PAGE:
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April 5, 2013 Mr. Neal Jeffrey Prestonwood Baptist Church 6801 W. Park Blvd.

Plano, Texas 75093 Dear Neal, Almost 18 years ago you officiated my wedding. Sadly, I now find myself conflicting with you and your boss, Jack Graham. I’m writing to again ask for your help, and to question why we would be on opposite sides of an issue that the rest of the country universally agrees upon. My father-in-law, Allen Jordan, while defending John’s crimes, did share some details about John Langworthy with me. Here’s what I know from him, the victims involved, and law enforcement officials: John Langworthy was an employee of Prestonwood Baptist Church in 1989. In that year, it came to light that he had been molesting several boys for years. These boys were between the ages of 15-17 when the sexual contact occurred. When church leadership found out about his behavior, John was quickly fired from employment. He moved back home to Mississippi within days of being fired. No Prestonwood employees, deacons or victims contacted the police. Texas state law describes John’s behavior as a felony crime. State law also required at the time that all citizens report suspected child abuse, including victims of the ages involved in this case. Prestonwood used outside counsel to advise them on the situation in 1989. If any of this is incorrect, please contact me immediately. We want to make sure all the facts are correct. Two years ago my wife contacted you to ask for your help. She had learned that Langworthy had spent the last 20 years working with kids. The obvious fear is that he probably continued his criminal behavior after he left Dallas. Psychologists, criminologists, and common sense tell us that child molesters like Langworthy usually do not stop their behavior, even those who are caught, prosecuted and convicted. Amy wanted John to face justice for the crimes he had committed, and hoped that his prosecution would help any past victims come forward and receive healing. We assumed that once you and others at the church learned of Langworthy’s employment, you would offer law enforcement more details about his dismissal, hopefully resulting in his prosecution for child sex crimes in Texas. More importantly, a public acknowledgement of his criminal behavior by Prestonwood leaders would result in more victims coming forward. As a point of fact, Langworthy’s indictment last year in Mississippi gave one Prestonwood victim the strength to tell his family for the first time that he had been molested by Langworthy. He had never

told anyone, including the Prestonwood staff. If there is one man who has suffered silently for 20 years, are there more? Mike Buster responded publicly in 2011 that the church “handled it.” Jack has recently preached that the proper response to questions about his decisions is to stand silent before his “accusers.” These responses are no different than corrupt businessmen, adulterous politicians, or pious football coaches. Instead of answering straightforward questions with straightforward answers, we have only heard phrases of emotional distraction followed by long periods of silence. To your credit, one of your emailed responses two years ago did include the phrase, “we all wish it had been handled differently.” But you have been silent since that communication, both to us privately and publicly. Your silence and the silence of the church is tacit consent for the facts above, and serves as damning testimony to Prestonwood’s mishandling of the situation. More specifically, if Prestonwood “handled it” properly in 1989, why not reach out to the Dallas Police Department, make a statement, and end the controversy? Or more boldly, make a statement from the pulpit that describes what decisions were made in 1989, and let your members decide? By decrying Langworthy’s criminal behavior and publicly encouraging his victims to contact the police, you and the church would be done of the controversy, and your name would be cleared of a scandalous legacy. It confounds logic that you, Jack and others would dig in your heels on such a subject as child sexual abuse. You risk losing the credibility you’ve built over a lifetime. I am still hopeful that there is a part of you that remembers being called by God to speak the truth. I’m hopeful that you make the choice to do the right thing, and clear your name of any lingering doubt. You don’t have to spend the rest of your life wondering if there was more you could have done. I have one final request. We have heard rumors that Prestonwood senior staff members are describing my wife as imbalanced, unstable, or mentally ill. If there is any truth to this rumor, I would ask that you personally put a stop to it. At best, describing Amy in this way is laughable foolishness. At worse, it is insulting, slanderous, and sinful. Amy’s goal has been to help those who were hurt by a criminal sex offender and prevent him from hurting anyone else. Her methods have been to publicly speak the truth. How ironic that your colleagues would describe her as unstable. I welcome your response. Sincerely,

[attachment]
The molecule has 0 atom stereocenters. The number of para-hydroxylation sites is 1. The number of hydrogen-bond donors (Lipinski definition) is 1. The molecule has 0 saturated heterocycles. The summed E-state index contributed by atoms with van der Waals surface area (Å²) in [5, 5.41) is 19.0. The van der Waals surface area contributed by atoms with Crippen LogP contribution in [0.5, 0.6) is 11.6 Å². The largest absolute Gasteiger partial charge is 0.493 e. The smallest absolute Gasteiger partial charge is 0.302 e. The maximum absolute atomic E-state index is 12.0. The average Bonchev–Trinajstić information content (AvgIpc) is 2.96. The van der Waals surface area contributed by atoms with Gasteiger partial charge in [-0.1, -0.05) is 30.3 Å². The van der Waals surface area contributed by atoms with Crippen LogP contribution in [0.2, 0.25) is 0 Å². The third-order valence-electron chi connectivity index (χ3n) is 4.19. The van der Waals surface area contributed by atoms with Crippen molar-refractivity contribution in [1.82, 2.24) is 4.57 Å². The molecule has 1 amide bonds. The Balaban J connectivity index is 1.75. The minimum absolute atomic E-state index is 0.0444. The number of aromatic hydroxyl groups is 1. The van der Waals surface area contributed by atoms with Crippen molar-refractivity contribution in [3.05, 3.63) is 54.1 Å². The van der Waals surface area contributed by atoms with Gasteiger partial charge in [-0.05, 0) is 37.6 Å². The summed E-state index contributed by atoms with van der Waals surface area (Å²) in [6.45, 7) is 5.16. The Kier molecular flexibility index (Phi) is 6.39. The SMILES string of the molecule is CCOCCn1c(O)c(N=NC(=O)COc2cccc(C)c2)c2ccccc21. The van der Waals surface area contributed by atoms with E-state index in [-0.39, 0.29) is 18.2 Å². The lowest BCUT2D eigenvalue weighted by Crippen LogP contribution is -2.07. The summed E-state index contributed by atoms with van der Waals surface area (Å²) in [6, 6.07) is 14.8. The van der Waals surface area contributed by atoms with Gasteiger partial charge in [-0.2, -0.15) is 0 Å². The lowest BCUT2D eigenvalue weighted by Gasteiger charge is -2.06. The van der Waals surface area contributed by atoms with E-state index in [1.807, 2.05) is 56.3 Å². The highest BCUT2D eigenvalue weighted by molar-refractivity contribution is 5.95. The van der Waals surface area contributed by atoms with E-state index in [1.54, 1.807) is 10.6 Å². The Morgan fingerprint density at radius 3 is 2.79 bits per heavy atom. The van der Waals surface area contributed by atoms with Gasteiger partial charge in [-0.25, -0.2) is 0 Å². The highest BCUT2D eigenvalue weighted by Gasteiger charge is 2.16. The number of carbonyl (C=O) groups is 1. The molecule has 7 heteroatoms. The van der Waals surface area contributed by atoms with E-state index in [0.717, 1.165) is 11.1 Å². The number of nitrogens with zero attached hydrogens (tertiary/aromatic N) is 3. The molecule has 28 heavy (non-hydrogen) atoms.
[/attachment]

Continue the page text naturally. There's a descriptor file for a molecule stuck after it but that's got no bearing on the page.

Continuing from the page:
Matthew Smith